Playing and Exploring,
Creating and Thinking Critically.
We use "Tapestry" an online learning journal to encourage both the partnership with parents and to record observations of the children, which helps us as educators as well as parents to record, track and celebrate children's progress in early years education.
New EYFS Reform - September 2021
The Early Years Foundation Stage (EYFS) is being reformed and there is a new EYFS framework that all schools and settings will have to follow from September 2021. These national changes have been made to better support all young children’s learning and development. It is also the aim that the new framework will better prepare children for the transition into key stage 1.
There are some elements of the EYFS that have not significantly changed and some that have. Below are some of the key points from the new EYFS reforms that include relevant changes which parents, carers and children may notice or experience.
Staff will be spending less time on large amounts of written observations and assessments for evidence collection. This means they can spend more time supporting and engaging with the children and their learning and development needs.
Children will no longer be assessed against statements from an age band category. Instead, staff will use their experience and knowledge to monitor if a child’s learning and development is on track for their age.
There is an emphasis on improving children’s language and vocabulary through increasing opportunities for conversations, reading of a wide range of books and holding discussions around activities in other areas of learning.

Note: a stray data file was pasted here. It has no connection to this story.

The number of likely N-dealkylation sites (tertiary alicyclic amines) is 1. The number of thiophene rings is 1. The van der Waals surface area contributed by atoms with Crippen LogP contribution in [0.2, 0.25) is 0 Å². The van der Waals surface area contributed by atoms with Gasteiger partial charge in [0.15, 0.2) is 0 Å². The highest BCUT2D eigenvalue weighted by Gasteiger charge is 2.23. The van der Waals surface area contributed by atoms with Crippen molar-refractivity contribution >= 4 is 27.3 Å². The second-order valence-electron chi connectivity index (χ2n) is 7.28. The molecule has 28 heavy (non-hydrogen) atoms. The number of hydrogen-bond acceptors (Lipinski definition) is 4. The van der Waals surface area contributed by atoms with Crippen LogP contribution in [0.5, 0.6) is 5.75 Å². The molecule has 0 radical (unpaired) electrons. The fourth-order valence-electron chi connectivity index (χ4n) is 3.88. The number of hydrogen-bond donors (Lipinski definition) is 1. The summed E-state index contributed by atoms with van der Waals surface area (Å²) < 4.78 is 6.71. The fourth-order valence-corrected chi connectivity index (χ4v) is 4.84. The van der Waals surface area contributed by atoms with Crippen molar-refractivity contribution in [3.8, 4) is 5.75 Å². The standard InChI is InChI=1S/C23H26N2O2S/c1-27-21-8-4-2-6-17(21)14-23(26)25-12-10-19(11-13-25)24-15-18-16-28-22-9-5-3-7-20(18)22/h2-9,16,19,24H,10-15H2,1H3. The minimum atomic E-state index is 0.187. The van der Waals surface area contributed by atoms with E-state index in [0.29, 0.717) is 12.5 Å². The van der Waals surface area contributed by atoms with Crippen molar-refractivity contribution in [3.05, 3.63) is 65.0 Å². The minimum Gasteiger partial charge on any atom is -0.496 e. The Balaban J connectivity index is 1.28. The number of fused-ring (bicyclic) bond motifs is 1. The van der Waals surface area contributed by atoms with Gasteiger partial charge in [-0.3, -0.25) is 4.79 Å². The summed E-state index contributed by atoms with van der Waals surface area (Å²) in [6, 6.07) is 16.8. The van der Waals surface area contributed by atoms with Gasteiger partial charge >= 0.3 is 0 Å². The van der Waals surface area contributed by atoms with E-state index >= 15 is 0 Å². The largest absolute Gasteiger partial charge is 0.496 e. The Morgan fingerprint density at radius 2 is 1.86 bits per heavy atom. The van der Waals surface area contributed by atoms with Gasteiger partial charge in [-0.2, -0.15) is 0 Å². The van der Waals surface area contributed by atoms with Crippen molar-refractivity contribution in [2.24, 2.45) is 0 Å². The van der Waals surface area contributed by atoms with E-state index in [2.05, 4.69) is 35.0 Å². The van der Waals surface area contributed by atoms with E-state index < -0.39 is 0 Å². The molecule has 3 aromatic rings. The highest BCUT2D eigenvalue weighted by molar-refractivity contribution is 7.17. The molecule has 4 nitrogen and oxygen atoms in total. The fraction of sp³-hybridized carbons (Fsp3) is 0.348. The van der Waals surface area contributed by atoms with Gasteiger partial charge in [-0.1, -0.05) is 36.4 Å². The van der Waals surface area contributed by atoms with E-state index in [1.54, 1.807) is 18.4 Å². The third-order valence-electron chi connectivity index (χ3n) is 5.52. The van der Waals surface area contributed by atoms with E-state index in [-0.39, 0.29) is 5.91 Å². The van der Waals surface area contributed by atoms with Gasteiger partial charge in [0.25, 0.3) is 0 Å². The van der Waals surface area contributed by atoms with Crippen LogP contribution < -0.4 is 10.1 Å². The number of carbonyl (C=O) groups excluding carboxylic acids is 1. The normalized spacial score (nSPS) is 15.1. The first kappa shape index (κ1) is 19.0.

Literacy and numeracy skills focused on in the EYFS have been adapted to better match up with the national curriculum that starts in year 1.
Safeguarding and welfare of children is still a priority, with the added mention of teaching children about the importance of good oral health and how to keep teeth clean and healthy.
Local Walks & Outings
All children have the opportunity to investigate our local area, including visiting the local garden centre and village park. We also arrange outings to our local library and woods.
We have an extensive outdoor area which is accessed daily by all rooms, allowing plenty of scope for a range of physical activities, exploration and imaginative play. The garden is an extension of our indoor space, the children have easy access to this area and have the opportunity come rain, shine or even snow to explore and enjoy their outdoor environment.
We have areas laid with grass, bark and slabs for a range of different purposes. We have digging areas with mud kitchens, a purpose built sandpit, water walls, free construction balancing area and den building, climbing and sliding equipment to name but a few. The slabbed area is predominantly used for cars, bikes and scooters and is an ideal flat surface for toddling.
The vegetable patch and flower beds encourage the children to develop their understanding of how seeds/plants need to be looked after and cared for to help them grow and/or produce food for us to eat.